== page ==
Brands are not using social media to spy

By Charlotte | 

07 Jun 10 | 

Category: Uncategorized

Privacy on social networks is increasingly of concern as Facebook changes its policies again and again and again

Your tweets on Twitter are public unless you choose to hide them

Conversations on blogs are referenced by Google and other search engines on a regular basis

YouTube has become the second largest search engine online

Time Magazine recently wrote about how Facebook is redefining privacy

Since mid-April we’ve known that the US Library of Congress will be archiving all public tweets

How, then, did the MailOnline post an article accusing brands that monitor the web of spying on their customers?

We joked just last week about the French coming to London and following everything you say, but we are fairly certain that everyone reading knew that the comment was tongue-in-cheek. Synthesio’s first listening service, Consumer, was launched in June of 2006, and we have been increasingly adding new features and customization possibilites since then to allow our clients to monitor the web in coordination with their digital strategies, desires to know more about their online reputation, crisis monitoring, digital campaigns, etc.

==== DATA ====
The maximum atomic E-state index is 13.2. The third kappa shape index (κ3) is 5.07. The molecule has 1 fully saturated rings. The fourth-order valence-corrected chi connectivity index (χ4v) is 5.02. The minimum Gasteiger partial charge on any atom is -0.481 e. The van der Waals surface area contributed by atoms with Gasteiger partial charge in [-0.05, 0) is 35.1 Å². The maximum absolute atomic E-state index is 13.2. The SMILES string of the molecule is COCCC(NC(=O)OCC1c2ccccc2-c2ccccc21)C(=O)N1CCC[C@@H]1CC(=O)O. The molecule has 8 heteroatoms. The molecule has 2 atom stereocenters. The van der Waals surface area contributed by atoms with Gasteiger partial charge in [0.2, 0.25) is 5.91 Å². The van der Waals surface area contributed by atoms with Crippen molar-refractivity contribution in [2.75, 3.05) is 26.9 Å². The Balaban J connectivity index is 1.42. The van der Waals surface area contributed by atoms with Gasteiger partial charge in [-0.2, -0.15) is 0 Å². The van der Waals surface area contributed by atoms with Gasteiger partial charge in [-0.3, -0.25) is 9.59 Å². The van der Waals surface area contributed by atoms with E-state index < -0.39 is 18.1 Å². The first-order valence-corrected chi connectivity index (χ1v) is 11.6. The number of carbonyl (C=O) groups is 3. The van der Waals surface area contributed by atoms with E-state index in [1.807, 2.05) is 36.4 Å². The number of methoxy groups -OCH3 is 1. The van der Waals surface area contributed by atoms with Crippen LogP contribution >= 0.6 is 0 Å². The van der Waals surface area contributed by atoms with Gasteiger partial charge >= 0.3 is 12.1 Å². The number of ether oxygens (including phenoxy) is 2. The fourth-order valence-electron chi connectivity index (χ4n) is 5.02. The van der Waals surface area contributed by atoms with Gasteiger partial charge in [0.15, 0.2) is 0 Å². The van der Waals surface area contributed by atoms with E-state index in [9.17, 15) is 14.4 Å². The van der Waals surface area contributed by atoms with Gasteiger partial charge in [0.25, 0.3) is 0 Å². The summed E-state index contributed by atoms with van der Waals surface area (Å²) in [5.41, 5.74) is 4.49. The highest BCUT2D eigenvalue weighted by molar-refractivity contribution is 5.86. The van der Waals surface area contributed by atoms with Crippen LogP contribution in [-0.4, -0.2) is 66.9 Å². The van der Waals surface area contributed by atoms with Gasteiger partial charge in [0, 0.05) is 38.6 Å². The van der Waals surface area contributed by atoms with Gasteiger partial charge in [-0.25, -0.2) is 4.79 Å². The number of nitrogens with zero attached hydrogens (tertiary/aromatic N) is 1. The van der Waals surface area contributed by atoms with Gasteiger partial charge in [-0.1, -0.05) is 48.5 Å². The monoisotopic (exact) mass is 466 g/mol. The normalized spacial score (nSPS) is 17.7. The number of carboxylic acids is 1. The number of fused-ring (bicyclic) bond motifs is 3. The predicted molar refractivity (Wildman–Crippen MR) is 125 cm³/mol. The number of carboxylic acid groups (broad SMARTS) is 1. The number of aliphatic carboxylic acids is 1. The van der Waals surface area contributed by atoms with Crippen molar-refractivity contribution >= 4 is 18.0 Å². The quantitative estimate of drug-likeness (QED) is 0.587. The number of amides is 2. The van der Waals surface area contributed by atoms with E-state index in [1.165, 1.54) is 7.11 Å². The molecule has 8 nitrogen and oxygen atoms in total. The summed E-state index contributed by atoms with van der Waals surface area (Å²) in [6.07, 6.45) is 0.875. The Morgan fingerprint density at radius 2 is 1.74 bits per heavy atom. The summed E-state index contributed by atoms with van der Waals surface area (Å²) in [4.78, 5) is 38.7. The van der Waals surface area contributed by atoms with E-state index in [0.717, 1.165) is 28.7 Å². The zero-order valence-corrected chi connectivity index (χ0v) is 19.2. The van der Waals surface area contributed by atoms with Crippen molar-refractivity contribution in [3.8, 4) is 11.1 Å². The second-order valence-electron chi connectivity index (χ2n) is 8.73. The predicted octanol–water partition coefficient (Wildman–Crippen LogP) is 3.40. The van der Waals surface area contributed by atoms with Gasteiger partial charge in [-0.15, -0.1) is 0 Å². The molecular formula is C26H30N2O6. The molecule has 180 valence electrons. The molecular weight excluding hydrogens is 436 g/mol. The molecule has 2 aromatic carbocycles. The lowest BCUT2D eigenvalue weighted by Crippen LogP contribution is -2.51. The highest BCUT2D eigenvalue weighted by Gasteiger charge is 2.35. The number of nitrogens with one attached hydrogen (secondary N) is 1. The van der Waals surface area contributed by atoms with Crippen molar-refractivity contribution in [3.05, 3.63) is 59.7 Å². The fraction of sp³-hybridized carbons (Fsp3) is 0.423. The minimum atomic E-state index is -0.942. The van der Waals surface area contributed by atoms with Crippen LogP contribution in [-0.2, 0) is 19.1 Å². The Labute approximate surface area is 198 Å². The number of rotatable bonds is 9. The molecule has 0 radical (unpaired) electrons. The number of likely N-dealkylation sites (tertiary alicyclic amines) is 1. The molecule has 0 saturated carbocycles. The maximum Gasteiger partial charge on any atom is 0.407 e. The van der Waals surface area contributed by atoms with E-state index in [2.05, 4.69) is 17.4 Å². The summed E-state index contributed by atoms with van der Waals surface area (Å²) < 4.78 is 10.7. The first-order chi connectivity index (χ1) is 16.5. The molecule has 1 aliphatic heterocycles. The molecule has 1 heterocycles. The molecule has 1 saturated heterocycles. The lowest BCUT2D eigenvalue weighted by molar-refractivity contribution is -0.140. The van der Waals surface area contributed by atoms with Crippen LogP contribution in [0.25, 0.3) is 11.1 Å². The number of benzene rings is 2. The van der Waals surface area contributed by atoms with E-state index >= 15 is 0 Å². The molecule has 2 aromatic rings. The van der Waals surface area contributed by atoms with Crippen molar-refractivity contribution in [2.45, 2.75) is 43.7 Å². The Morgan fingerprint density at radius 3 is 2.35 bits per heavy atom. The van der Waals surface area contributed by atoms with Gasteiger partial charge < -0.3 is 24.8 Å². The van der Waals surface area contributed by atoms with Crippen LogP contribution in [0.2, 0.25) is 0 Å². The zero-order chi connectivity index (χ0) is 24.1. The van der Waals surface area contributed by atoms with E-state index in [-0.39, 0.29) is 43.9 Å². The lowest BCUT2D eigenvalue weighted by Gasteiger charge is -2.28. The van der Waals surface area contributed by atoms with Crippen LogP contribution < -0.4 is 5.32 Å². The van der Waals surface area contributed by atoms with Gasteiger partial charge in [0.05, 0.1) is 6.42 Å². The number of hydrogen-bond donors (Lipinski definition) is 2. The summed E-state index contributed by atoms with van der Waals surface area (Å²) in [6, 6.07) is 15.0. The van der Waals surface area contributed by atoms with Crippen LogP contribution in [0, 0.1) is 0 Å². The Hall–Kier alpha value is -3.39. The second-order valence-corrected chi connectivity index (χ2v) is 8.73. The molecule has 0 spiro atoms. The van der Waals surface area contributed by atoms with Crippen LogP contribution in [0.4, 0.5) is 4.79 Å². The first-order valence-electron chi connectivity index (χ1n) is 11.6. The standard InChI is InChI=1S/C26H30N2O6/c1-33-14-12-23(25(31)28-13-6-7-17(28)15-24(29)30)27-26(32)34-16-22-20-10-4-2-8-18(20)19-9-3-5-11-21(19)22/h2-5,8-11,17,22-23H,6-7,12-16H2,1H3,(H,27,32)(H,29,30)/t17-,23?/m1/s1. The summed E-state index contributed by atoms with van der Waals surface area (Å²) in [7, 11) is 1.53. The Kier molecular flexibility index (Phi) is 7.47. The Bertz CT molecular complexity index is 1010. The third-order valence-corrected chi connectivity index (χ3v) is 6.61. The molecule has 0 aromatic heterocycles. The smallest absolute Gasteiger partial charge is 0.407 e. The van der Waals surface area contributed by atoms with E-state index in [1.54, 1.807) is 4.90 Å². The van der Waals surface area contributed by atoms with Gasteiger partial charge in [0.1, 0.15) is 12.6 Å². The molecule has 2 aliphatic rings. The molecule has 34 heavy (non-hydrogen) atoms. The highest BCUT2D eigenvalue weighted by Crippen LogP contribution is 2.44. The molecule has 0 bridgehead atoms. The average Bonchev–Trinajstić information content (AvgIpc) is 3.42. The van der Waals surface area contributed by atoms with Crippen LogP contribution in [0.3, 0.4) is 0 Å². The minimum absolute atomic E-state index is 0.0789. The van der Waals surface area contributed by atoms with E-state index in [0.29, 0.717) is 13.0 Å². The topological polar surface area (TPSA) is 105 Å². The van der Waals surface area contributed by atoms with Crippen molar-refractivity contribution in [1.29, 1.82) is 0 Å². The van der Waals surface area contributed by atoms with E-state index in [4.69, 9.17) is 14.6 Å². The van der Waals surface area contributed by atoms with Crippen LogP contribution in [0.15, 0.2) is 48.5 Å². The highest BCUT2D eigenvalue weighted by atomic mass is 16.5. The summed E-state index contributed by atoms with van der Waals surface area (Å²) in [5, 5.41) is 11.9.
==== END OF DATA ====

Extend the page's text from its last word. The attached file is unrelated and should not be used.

While we cannot comment on the practices of other social media monitoring firms, Synthesio only collects information that is already publicly available. These conversations are available to anyone willing to search for them. Our technology simply provides a more accessible manner of surveying online word-of-mouth and categorizing it into user-friendly reports and dashboards that can be used by any number of departments.

An Etailing survey of 117 companies published in September 2009 showed that customer reviews are the most effective social tactic for driving sales, followed by question-and-answer features and a Facebook fan page where companies post information. Why wouldn’t a company want to listen to what their customers are saying online?

We’ve seen positive examples of social media monitoring being used for:

  • customer service
  • product innovation
  • safer products (crises alerts due to faulty products)
  • customer engagement
  • etc.

What is especially interesting is that the article in question points out, itself, positive feedback that certain brands have had because they are listening to conversations online.

Internet users should be wary of information that they decide to share online, but equating online monitoring to Big Brother is a bit outdated, don’t you think?

In any case, check out Alex Brown’s reponse (part of  the customer experience team at Virgin Media) to MailOnline and leave us your thoughts and reactions below.

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